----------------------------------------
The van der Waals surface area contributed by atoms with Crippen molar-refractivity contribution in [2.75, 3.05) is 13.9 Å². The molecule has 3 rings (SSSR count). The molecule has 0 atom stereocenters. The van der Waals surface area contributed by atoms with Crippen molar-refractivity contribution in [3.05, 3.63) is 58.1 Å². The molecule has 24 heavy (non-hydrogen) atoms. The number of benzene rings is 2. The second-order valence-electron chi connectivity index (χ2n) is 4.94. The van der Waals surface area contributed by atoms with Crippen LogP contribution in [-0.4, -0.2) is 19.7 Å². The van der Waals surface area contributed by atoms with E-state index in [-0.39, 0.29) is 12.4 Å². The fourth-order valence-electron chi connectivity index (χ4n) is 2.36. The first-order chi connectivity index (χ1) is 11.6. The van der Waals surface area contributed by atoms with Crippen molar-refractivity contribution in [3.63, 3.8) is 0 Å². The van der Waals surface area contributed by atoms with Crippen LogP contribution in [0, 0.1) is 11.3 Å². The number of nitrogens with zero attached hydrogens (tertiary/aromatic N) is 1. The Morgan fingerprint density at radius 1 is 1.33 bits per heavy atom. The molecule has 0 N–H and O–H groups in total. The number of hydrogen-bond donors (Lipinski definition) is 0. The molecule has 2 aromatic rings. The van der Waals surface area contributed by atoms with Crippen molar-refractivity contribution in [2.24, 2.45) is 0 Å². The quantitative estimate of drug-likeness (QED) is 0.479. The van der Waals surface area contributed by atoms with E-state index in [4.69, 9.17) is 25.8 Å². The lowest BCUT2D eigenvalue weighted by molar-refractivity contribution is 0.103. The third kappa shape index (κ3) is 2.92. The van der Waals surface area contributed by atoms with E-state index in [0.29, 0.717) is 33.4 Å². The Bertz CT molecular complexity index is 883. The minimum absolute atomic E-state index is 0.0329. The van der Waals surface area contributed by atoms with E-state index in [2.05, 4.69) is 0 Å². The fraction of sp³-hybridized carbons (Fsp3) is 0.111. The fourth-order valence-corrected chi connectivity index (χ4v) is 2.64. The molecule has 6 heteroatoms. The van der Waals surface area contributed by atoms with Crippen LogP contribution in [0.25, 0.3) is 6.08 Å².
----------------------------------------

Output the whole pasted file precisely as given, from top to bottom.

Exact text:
The van der Waals surface area contributed by atoms with Crippen molar-refractivity contribution in [2.75, 3.05) is 13.9 Å². The molecule has 3 rings (SSSR count). The molecule has 0 atom stereocenters. The van der Waals surface area contributed by atoms with Crippen molar-refractivity contribution in [3.05, 3.63) is 58.1 Å². The molecule has 24 heavy (non-hydrogen) atoms. The number of benzene rings is 2. The second-order valence-electron chi connectivity index (χ2n) is 4.94. The van der Waals surface area contributed by atoms with Crippen LogP contribution in [-0.4, -0.2) is 19.7 Å². The van der Waals surface area contributed by atoms with E-state index in [-0.39, 0.29) is 12.4 Å². The fourth-order valence-electron chi connectivity index (χ4n) is 2.36. The first-order chi connectivity index (χ1) is 11.6. The van der Waals surface area contributed by atoms with Crippen molar-refractivity contribution in [3.63, 3.8) is 0 Å². The van der Waals surface area contributed by atoms with Crippen LogP contribution in [0, 0.1) is 11.3 Å². The number of nitrogens with zero attached hydrogens (tertiary/aromatic N) is 1. The Morgan fingerprint density at radius 1 is 1.33 bits per heavy atom. The molecule has 0 N–H and O–H groups in total. The number of hydrogen-bond donors (Lipinski definition) is 0. The molecule has 2 aromatic rings. The van der Waals surface area contributed by atoms with Crippen molar-refractivity contribution in [2.24, 2.45) is 0 Å². The quantitative estimate of drug-likeness (QED) is 0.479. The van der Waals surface area contributed by atoms with E-state index in [4.69, 9.17) is 25.8 Å². The lowest BCUT2D eigenvalue weighted by molar-refractivity contribution is 0.103. The third kappa shape index (κ3) is 2.92. The van der Waals surface area contributed by atoms with E-state index in [0.29, 0.717) is 33.4 Å². The Bertz CT molecular complexity index is 883. The minimum absolute atomic E-state index is 0.0329. The van der Waals surface area contributed by atoms with E-state index in [2.05, 4.69) is 0 Å². The fraction of sp³-hybridized carbons (Fsp3) is 0.111. The fourth-order valence-corrected chi connectivity index (χ4v) is 2.64. The molecule has 6 heteroatoms. The van der Waals surface area contributed by atoms with Crippen LogP contribution in [0.25, 0.3) is 6.08 Å².